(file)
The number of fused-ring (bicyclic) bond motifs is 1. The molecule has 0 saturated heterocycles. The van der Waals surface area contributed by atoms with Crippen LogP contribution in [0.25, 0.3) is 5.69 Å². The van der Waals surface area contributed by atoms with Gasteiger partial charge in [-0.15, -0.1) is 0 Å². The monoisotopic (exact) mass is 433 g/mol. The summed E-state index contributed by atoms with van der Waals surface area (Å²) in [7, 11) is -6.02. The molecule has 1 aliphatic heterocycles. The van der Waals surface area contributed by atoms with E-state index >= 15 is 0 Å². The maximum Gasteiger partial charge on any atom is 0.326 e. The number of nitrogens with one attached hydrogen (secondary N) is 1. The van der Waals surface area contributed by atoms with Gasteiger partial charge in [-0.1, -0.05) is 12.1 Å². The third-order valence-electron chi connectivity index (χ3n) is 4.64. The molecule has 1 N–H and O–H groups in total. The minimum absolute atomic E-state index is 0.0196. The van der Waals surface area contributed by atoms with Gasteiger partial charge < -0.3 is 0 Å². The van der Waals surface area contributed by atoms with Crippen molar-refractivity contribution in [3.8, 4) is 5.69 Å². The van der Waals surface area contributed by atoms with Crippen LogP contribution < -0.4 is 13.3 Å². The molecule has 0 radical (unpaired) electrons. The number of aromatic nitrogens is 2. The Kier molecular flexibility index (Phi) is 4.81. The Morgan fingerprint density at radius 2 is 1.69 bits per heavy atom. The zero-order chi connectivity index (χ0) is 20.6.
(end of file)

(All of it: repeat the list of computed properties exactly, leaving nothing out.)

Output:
The number of fused-ring (bicyclic) bond motifs is 1. The molecule has 0 saturated heterocycles. The van der Waals surface area contributed by atoms with Crippen LogP contribution in [0.25, 0.3) is 5.69 Å². The van der Waals surface area contributed by atoms with Gasteiger partial charge in [-0.15, -0.1) is 0 Å². The monoisotopic (exact) mass is 433 g/mol. The summed E-state index contributed by atoms with van der Waals surface area (Å²) in [7, 11) is -6.02. The molecule has 1 aliphatic heterocycles. The van der Waals surface area contributed by atoms with E-state index >= 15 is 0 Å². The maximum Gasteiger partial charge on any atom is 0.326 e. The number of nitrogens with one attached hydrogen (secondary N) is 1. The van der Waals surface area contributed by atoms with Gasteiger partial charge in [-0.1, -0.05) is 12.1 Å². The third-order valence-electron chi connectivity index (χ3n) is 4.64. The molecule has 1 N–H and O–H groups in total. The minimum absolute atomic E-state index is 0.0196. The van der Waals surface area contributed by atoms with Gasteiger partial charge < -0.3 is 0 Å². The van der Waals surface area contributed by atoms with Crippen molar-refractivity contribution in [3.8, 4) is 5.69 Å². The van der Waals surface area contributed by atoms with Crippen LogP contribution < -0.4 is 13.3 Å². The molecule has 0 radical (unpaired) electrons. The number of aromatic nitrogens is 2. The Kier molecular flexibility index (Phi) is 4.81. The Morgan fingerprint density at radius 2 is 1.69 bits per heavy atom. The zero-order chi connectivity index (χ0) is 20.6.